Hell had been a saddle pard with him, or the Devil himself sitting the saddle beside him, bringing one more sore upon the Good Earth where it appeared.

And sure death waited Kincaid on the Good Earth, as it was bet on by gamblers all over the West. “Kincaid’s got it coming,” some of them said, “and from an angle he’ll never see, never expect, never mind whose finger pulls the trigger, man or woman, boy or girl, outlaw or in-law, make no difference to death.”

Like the Devil, he dealt in dark death, hidden death, sniper’s death; all the maybe’s piled up for him. When it happened, some editor somewhere in the fast-passing West, would crank up a headline, like, “Kincaid Drags His Mother to Hell with Him.”

Such it would become when he entered a dinky little town of Clover, a sweet town, like a dot had appeared in the middle of Texas plain overnight, grew a bit, smelled cozy, looked for more citizens, near struck-out on the mostly good ones to get the run of the mill gun hands, thoughtless, lonely, cussing a mile a minute, daring anybody to draw on them.

“Life is not very fair,” a lot of Clover folks admitted if asked, answering the question in a frightful hurry before hearing the next gun shot, bound to be sooner than later, as it was often proved.

Kincaid had his toes stepped on the first day in Clover, by an old and half-blind miner, and shot him with one hand gun as there were no other guns pointed at him, a square deal for him, a bad card for the miner. The town shrugged it off, the sheriff, perhaps in name and style only, stood apart like it was nothing at all, and him completely out of the mix. It had been months since he had a drunk in his jail, an elderly drunk at that, and the town emissary on other days who brought him his monthly pay as the man of the law, regardless of how it might be measured either way.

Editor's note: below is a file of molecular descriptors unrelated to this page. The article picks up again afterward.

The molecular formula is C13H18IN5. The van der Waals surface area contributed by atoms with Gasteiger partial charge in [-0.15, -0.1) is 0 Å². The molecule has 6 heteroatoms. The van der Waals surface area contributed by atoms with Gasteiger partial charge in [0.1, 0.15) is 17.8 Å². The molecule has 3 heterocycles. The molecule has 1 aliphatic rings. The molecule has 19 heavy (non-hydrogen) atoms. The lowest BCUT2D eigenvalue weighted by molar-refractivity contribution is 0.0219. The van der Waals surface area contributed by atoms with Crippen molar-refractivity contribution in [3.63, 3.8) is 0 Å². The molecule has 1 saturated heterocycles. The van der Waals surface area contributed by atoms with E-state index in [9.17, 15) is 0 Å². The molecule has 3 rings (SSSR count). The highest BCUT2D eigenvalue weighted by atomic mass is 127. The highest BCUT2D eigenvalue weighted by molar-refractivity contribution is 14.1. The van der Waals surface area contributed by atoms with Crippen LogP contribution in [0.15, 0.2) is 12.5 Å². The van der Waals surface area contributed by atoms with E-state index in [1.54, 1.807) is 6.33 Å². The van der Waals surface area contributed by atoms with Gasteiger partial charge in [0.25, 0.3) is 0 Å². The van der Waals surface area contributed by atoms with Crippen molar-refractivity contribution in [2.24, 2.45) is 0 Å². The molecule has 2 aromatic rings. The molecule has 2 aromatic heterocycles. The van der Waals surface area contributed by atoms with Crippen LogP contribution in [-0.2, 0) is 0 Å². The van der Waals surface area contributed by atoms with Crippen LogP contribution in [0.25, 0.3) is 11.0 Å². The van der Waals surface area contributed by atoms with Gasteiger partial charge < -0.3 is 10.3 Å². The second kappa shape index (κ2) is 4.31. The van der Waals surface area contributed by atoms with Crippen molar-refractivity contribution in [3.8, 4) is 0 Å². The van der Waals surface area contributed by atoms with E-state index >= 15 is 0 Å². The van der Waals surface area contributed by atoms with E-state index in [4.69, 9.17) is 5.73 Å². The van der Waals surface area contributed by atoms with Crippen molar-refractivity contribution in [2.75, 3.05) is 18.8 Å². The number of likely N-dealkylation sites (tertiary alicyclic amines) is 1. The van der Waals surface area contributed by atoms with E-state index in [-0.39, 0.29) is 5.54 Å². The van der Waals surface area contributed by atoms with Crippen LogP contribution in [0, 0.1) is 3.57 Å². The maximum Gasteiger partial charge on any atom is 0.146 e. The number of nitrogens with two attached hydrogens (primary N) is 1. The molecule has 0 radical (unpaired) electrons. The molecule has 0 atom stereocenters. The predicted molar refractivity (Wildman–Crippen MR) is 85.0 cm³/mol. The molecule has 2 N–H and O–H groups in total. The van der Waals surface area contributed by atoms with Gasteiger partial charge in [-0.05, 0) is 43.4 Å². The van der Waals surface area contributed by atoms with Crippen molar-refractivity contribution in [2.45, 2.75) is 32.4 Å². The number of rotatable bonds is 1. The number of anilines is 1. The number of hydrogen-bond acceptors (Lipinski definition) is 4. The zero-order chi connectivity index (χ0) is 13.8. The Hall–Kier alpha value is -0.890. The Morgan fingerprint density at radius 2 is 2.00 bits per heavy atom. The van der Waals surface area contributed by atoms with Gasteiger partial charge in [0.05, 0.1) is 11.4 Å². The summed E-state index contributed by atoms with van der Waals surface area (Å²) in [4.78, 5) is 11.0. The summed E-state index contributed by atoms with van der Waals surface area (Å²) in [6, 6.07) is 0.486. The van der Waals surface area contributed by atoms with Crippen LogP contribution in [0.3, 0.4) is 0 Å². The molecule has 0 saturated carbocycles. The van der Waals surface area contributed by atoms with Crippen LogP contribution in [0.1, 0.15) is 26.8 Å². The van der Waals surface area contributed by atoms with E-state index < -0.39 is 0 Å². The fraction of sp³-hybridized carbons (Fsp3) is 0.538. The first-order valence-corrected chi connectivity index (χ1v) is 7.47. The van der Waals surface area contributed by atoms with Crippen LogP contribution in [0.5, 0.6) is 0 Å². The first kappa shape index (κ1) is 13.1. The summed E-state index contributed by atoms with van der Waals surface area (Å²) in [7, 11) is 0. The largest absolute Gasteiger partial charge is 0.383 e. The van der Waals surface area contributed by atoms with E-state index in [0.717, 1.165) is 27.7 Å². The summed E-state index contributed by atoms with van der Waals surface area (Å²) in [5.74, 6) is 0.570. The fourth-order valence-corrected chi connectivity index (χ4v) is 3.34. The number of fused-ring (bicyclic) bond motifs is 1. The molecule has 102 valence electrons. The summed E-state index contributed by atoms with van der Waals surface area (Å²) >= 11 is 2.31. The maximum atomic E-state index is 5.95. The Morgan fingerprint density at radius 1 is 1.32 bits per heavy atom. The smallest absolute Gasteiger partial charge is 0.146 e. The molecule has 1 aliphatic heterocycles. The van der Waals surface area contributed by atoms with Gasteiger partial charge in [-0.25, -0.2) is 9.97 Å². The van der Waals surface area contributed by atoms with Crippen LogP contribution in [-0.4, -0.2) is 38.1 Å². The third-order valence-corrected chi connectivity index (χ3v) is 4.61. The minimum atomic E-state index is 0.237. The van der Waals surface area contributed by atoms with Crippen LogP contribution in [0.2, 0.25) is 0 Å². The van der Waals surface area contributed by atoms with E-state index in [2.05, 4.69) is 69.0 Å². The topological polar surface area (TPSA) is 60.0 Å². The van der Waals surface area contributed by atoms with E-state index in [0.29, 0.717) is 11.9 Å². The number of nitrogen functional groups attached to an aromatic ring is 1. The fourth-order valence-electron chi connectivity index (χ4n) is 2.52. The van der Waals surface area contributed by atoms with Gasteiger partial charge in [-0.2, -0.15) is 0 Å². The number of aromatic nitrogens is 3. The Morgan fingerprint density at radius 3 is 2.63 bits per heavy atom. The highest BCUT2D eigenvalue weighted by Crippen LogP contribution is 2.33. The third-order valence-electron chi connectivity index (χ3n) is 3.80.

When Kincaid, not at Ginger Gregson’s direct command, shot a replacement on his own, Gregson felt rebuffed and took a shot at Kincaid, missing him by mere inches, just as a warning, you must know, a show of both confidence and intolerance at one and the same time. Like matching the odds in a game of shooters, sometimes called Shot Callers, shooting first and then calling out the deadened name beside a smoky gun, too little, too late for the occasion.

The rest of the Hawkmen sat at ease in the company of threats, shootings, deaths, sudden silence all around them until one of them shouted for a next drink of celebration.

Those typical celebrations continued until all 20 of the regular group were lured into a tight gully, rocks and boulders on all sides too tall for horses to scramble through, Kincaid was the only missing member of the Hawkmen, slinking off elsewhere in a night hurry, changing his name en route, becoming a sheriff’s deputy in another small town, both small enough to go unnoticed in the vast West.